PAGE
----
The connection between mathematics and art goes back thousands of years. Mathematics has been used in the design of Gothic cathedrals, Rose windows, oriental rugs, mosaics and tilings. Geometric forms were fundamental to the cubists and many abstract expressionists, and award-winning sculptors have used topology as the basis for their pieces. Dutch artist M.C. Escher represented infinity, Möbius bands, tessellations, deformations, reflections, Platonic solids, spirals, symmetry, and the hyperbolic plane in his works.
Mathematicians and artists continue to create stunning works in all media and to explore the visualization of mathematics--origami, computer-generated landscapes, tesselations, fractals, anamorphic art, and more.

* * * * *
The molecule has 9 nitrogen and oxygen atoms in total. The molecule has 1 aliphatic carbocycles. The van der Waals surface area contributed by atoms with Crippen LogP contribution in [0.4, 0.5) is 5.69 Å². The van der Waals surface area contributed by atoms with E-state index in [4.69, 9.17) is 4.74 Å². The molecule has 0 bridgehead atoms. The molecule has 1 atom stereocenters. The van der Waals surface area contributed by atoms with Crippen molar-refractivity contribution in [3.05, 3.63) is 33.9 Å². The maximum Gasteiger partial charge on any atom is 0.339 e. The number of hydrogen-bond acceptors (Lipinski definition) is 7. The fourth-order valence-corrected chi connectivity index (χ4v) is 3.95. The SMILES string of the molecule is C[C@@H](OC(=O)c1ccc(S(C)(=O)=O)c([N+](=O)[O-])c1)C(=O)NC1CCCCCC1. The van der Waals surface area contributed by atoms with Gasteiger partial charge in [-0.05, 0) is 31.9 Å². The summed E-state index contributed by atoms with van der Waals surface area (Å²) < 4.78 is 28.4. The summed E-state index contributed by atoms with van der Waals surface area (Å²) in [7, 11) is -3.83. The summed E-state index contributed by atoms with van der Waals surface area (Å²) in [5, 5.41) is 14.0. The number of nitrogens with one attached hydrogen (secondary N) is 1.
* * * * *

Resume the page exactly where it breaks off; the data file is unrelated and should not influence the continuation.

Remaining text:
"Untitled," by Mark TownsendMark Townsend is a complete fractal artist who combines a refined technique with a marvelous creativity. This versatile Australian programmer has designed dozens of formulas for the program Ultra Fractal, but also gets part of his fame as the author of the popular software Apophysis. Mark Townsend is one of the authors who has contributed much to the recognition of fractal art, providing a work that is both innovative and at the same time personal. For this image, he tried to create shapes that did not appear to be made with a computer. The lines were included to emphasize the two-dimensional nature of the image.